IMDb Media Network Case Study

Internet Movie Database: The screen’s big scene

By its own declaration, the Internet Movie Database (IMDb) is a HUGE collection of movie information. Its database catalogs every pertinent detail about a movie — which actors were in it, who produced and directed it, filming locations for it, trivia about it, even where you can find reviews and fan sites elsewhere on the web. IMDb presents all that information and more in a manner that is easily accessible and searchable. In fact, IMDb is the Web’s most comprehensive, authoritative, and, best of all, free source of information on movies and the film industry. It’s a favorite of hardcore film fans, industry professionals, random moviegoers, and trivia aficionados — all of whom appreciate a serious resource that can also be fun. So grab some popcorn and settle in. It’s show time!’s Homepage.

Opening Credits (the Mission)

IMDb was the brainchild of British-born Col Needham, a self-described movie fanatic and computer geek who, along with his young friends, enjoyed discussing films and entertainment programs in a Usenet discussion group. 1n 1989, merely as a hobby, Needham began to log the films he had watched (reportedly about 1,100 per year) into a computer database. By 1990, his database included details on nearly 10,000 movies and television series — searchable information that he shared with others in his user group. The data continued to expand over the next few years to include trivia, biographies, and plot summaries that users donated via an email interface. In 1993, the database moved to the World Wide Web, which, at the time, was just beginning to gain ground.

Needham launched IMDb as a commercial Website in January 1996 and, within weeks, sold his first advertising campaign. Two years hence, was generating more than 18 million visitors a month and had become one of the most popular sites on the Web. Before long, there was a knock on Needham’s virtual door. founder Jeff Bezos was seeking a partner to enhance Amazon’s new venture — an online video store. The deal was done in April 1998, when Amazon acquired IMDb.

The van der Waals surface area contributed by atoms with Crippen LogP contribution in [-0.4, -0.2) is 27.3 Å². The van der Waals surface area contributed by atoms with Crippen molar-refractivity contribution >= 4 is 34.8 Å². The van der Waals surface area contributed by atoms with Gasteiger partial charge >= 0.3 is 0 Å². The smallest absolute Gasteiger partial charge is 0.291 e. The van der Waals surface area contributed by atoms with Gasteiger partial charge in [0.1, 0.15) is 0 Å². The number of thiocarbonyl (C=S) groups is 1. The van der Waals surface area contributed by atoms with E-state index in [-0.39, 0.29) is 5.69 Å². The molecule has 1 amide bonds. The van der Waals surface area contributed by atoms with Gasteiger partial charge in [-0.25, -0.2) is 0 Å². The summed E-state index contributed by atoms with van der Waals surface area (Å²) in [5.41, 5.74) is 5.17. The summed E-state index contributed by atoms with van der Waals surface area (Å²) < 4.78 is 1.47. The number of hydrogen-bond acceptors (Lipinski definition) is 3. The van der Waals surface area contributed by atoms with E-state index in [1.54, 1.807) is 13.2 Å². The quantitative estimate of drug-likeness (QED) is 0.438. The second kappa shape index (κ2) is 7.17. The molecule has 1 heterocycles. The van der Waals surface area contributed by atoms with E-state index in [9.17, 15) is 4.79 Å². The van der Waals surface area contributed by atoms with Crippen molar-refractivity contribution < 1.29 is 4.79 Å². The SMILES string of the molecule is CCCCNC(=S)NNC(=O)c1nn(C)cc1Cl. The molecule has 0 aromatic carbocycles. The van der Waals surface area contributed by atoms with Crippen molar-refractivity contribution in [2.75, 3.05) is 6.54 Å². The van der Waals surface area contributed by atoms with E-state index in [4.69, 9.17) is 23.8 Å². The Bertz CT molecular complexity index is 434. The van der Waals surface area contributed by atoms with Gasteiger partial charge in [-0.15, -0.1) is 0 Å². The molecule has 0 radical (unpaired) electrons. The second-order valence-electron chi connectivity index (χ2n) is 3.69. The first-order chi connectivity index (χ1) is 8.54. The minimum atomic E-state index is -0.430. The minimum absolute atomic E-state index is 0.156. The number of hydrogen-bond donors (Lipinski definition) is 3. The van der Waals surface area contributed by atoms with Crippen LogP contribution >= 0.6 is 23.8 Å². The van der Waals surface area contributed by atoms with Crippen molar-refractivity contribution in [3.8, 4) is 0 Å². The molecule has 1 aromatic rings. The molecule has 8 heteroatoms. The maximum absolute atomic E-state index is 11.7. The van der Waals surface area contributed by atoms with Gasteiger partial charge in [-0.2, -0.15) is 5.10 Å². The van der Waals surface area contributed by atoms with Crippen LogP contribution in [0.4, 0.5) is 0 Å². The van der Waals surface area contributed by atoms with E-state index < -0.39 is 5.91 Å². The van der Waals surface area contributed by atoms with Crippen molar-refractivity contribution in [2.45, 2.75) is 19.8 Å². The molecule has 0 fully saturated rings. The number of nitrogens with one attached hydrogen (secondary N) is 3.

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Today, IMDb, which Amazon operates as an independent subsidiary, has moved gracefully from humble to humdinger without changing its original mission: “to provide useful and up-to-date movie information, freely available online, across as many platforms as possible.” In keeping with its parent company’s “Earth’s biggest…” theme, IMDb claims to be “Earth’s Biggest Movie Database™.” Undoubtedly, that’s true.

Created by movie fans for movie fans, IMDb happens to be the most comprehensive source — online or offline — of free information on the film industry. Its website offers easy access to data on movies, movie stars, and those behind the scenes dating from the birth of film in 1892 to future releases. And 38-year-old Col Needham, who now claims to have viewed more than 70,000 movies, remains managing director of IMDb.

Setting the Stage (the Business Model)

In the 15 years or so since inception, the IMDb website has attracted a vast community of people — some 25 million visitors each month — who share a common interest in film. Movie lovers, avid fans, and industry professionals are attracted to the searchable, cross-referenced, and continually updated content, as are average moviegoers looking only for information on what’s playing locally or new video releases.